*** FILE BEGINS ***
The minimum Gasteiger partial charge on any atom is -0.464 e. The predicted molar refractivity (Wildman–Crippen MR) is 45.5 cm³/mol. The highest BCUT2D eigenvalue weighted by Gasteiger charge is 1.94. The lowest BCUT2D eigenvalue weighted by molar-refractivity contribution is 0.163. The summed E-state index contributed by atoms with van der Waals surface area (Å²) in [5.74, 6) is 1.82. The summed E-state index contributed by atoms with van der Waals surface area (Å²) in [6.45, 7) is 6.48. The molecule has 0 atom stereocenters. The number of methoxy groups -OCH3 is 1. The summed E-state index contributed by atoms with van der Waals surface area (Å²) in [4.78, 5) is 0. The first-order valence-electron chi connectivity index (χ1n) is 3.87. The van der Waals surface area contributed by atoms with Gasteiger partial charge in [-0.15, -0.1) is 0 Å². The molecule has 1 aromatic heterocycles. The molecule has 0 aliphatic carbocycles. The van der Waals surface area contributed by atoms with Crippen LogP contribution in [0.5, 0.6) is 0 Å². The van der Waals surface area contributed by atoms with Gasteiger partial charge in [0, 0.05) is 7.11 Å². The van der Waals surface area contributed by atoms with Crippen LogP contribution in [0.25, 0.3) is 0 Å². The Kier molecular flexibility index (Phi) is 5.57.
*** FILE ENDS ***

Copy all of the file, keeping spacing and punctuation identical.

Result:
The minimum Gasteiger partial charge on any atom is -0.464 e. The predicted molar refractivity (Wildman–Crippen MR) is 45.5 cm³/mol. The highest BCUT2D eigenvalue weighted by Gasteiger charge is 1.94. The lowest BCUT2D eigenvalue weighted by molar-refractivity contribution is 0.163. The summed E-state index contributed by atoms with van der Waals surface area (Å²) in [5.74, 6) is 1.82. The summed E-state index contributed by atoms with van der Waals surface area (Å²) in [6.45, 7) is 6.48. The molecule has 0 atom stereocenters. The number of methoxy groups -OCH3 is 1. The summed E-state index contributed by atoms with van der Waals surface area (Å²) in [4.78, 5) is 0. The first-order valence-electron chi connectivity index (χ1n) is 3.87. The van der Waals surface area contributed by atoms with Gasteiger partial charge in [-0.15, -0.1) is 0 Å². The molecule has 1 aromatic heterocycles. The molecule has 0 aliphatic carbocycles. The van der Waals surface area contributed by atoms with Crippen LogP contribution in [0.5, 0.6) is 0 Å². The van der Waals surface area contributed by atoms with Gasteiger partial charge in [0, 0.05) is 7.11 Å². The van der Waals surface area contributed by atoms with Crippen LogP contribution in [0.25, 0.3) is 0 Å². The Kier molecular flexibility index (Phi) is 5.57.